Seriously, I can’t stress enough how dangerous assumptions are to projects. That’s how projects end up months if not years late and massively over budget if they get delivered at all. Refusing to admit you could ever be wrong kills projects too. The real problem, underneath the assumption that integrating that API will be easy to integrate, is the assumption that you’re right and don’t need to check.

In addition to killing projects, failing to question your assumptions can also lead you to make a complete fool of yourself, a la google bro. If he had questioned any of his assumptions, if he could have faced the possibility he could ever be wrong about anything at any time ever, he would be a far better engineer. As it is he clearly can’t be trusted not to make wild assumptions that will doom his projects, and if you can’t trust someone to check their own assumptions you simply can’t trust them to work as a senior engineer. One simple definition of engineering levels is that junior developers need adult supervision, intermediate developers can work on their own, and senior developers are adult supervision. If you can’t bring yourself to accept that you could ever be wrong about anything, then you can’t competently supervise anyone.

Too much self doubt is obviously completely unproductive, and you can never know everything there is to know about your project before you build it, but a little self doubt is enormously useful and tremendously underrated. In tech we seem to place so much emphasis on always being perfectly sure of yourself but not only is that an unreasonable goal, it’s not even useful. What’s useful is understanding that the most brilliant writers still need editors, and the most brilliant programmers still need input from their teams. Nobody is right absolutely all of the time, the word for people who think they are is “delusional.”

Admit you could be wrong and you’ll end up with the right answer a lot more often.

Be a better programmer while still having a life: part 9

brown wooden wheel on an old cart with fallen leaves around it on the ground.
Vaguely related image from to make this post look nicer in social media shares.

Don’t reinvent the wheel! I’ve touched on this before, but it definitely merits its own post.

A huge part of becoming a better developer is understanding when you don’t need to write new code to solve a problem. The more code you write, the more code you have to maintain, the more chances you have to screw it up, and the more time it takes to write it. So before you write new code, see if there’s a library, a plugin, a product, a design pattern, or a best practice that solves your problem. At least see if anyone wrote an article or blog post about a similar problem and learn from what they did.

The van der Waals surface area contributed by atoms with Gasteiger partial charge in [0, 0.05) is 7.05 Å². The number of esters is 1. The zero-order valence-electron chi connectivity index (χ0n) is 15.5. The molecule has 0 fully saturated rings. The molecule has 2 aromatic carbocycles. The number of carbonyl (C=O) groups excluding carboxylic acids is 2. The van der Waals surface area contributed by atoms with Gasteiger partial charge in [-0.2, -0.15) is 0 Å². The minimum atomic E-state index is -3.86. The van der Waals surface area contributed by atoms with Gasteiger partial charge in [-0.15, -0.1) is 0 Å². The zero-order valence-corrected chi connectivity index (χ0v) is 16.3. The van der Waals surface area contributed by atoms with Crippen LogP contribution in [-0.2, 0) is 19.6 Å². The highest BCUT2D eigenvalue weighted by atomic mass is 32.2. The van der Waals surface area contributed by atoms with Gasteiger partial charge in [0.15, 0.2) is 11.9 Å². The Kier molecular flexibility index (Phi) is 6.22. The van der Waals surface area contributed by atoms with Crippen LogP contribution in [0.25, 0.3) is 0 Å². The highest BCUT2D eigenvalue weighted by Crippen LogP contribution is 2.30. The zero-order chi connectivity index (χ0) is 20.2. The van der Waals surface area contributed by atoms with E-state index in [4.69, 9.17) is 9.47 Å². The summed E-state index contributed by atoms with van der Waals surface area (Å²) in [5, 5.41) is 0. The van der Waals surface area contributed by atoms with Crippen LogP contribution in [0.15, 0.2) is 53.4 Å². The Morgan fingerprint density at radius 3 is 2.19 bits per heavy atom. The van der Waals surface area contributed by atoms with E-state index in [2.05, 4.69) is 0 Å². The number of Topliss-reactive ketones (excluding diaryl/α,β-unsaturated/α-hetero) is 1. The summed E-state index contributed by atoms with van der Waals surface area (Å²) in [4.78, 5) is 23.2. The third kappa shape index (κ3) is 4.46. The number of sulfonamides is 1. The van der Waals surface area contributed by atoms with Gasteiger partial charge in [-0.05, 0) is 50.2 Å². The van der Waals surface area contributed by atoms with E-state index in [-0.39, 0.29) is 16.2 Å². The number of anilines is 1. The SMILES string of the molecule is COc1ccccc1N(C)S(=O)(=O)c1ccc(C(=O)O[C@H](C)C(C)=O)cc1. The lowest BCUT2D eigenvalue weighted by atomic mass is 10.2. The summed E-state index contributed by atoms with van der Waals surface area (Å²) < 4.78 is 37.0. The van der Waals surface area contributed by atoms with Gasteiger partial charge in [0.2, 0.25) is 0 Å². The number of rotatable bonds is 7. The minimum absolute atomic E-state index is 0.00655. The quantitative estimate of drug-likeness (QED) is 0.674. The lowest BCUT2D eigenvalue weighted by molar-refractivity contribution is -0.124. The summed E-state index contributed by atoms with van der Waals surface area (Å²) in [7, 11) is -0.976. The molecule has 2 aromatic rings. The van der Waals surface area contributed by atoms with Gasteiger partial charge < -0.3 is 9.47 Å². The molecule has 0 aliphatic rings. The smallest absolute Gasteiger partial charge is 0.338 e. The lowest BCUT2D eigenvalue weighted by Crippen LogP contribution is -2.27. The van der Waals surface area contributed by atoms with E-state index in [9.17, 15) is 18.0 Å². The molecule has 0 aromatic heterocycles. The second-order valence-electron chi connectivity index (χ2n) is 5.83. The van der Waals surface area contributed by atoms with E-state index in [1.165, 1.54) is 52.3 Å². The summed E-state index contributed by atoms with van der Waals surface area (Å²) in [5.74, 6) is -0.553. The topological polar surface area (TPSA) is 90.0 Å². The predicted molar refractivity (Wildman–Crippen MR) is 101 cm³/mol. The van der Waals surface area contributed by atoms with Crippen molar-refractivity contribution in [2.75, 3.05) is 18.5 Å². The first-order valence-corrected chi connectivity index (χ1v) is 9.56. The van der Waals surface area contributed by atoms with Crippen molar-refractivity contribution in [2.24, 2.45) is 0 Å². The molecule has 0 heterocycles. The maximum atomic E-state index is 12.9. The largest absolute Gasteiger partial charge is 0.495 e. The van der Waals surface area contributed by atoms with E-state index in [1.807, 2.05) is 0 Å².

To be fair, sometimes what you need really isn’t well served by an existing trustworthy product or library and you do need to write your own custom code, but that needs to be an informed choice, not a reflex.

What I think makes a product trustworthy is active development and a large userbase. The main advantages of using a library instead of writing your own code is that you don’t have to update it and that most of the bugs have been worked out already because so many people use it. By all means use a small library that isn’t maintained if it’s convenient and not a core part of your project, but for the love of god don’t depend on a framework/database/core part of your project that isn’t actively maintained and/or doesn’t have any users. That will just end in tears.

You also don’t want to import a library for every little thing, the more libraries you import the more bloated your project becomes and the more chances you have to run into a bug in one of them (and let’s not forget the left-pad debacle), but for stuff that would take more than a few hours to write, see if somebody else already wrote it.

For example, writing your own regex to validate email addresses is almost certainly a waste of time. Are you really going to write a better validator than the Apache Commons EmailValidator? No, you’re not. And do you want to have to maintain it forever even if you do write a great validator? No, you don’t. So use the library and move on with your day.

Yes, writing code is way more fun than integrating a library, but when you’re at work your job is to get results. If writing your own code gets the best result, do that, but if integrating a library gets the best result, do that instead. Of course, to understand what gets the best results, be it a library, a whole product, an API, a design pattern or whatever else, that means you have to understand what’s out there.